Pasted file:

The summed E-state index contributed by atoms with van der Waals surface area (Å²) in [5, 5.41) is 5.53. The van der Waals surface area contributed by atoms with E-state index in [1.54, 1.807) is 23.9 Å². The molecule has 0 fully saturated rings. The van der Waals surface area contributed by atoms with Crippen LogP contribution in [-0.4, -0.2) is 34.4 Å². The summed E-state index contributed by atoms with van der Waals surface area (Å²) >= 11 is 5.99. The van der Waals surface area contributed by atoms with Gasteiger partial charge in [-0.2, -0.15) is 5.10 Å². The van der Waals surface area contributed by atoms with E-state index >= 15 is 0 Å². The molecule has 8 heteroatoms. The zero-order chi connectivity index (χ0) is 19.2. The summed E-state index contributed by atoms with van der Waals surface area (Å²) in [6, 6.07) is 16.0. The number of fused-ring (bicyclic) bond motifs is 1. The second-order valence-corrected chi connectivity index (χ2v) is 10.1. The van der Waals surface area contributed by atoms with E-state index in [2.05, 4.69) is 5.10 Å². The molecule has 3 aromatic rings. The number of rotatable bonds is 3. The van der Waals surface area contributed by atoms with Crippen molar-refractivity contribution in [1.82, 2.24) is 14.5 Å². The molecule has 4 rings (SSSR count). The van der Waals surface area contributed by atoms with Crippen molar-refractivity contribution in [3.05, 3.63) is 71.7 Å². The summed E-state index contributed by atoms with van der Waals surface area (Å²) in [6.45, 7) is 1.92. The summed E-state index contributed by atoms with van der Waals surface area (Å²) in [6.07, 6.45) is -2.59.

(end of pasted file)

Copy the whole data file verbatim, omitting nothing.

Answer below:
The summed E-state index contributed by atoms with van der Waals surface area (Å²) in [5, 5.41) is 5.53. The van der Waals surface area contributed by atoms with E-state index in [1.54, 1.807) is 23.9 Å². The molecule has 0 fully saturated rings. The van der Waals surface area contributed by atoms with Crippen LogP contribution in [-0.4, -0.2) is 34.4 Å². The summed E-state index contributed by atoms with van der Waals surface area (Å²) >= 11 is 5.99. The van der Waals surface area contributed by atoms with Gasteiger partial charge in [-0.2, -0.15) is 5.10 Å². The van der Waals surface area contributed by atoms with E-state index >= 15 is 0 Å². The molecule has 8 heteroatoms. The zero-order chi connectivity index (χ0) is 19.2. The summed E-state index contributed by atoms with van der Waals surface area (Å²) in [6, 6.07) is 16.0. The number of fused-ring (bicyclic) bond motifs is 1. The second-order valence-corrected chi connectivity index (χ2v) is 10.1. The van der Waals surface area contributed by atoms with E-state index in [2.05, 4.69) is 5.10 Å². The molecule has 3 aromatic rings. The number of rotatable bonds is 3. The van der Waals surface area contributed by atoms with Crippen molar-refractivity contribution in [1.82, 2.24) is 14.5 Å². The molecule has 4 rings (SSSR count). The van der Waals surface area contributed by atoms with Crippen molar-refractivity contribution in [3.05, 3.63) is 71.7 Å². The summed E-state index contributed by atoms with van der Waals surface area (Å²) in [6.45, 7) is 1.92. The summed E-state index contributed by atoms with van der Waals surface area (Å²) in [6.07, 6.45) is -2.59.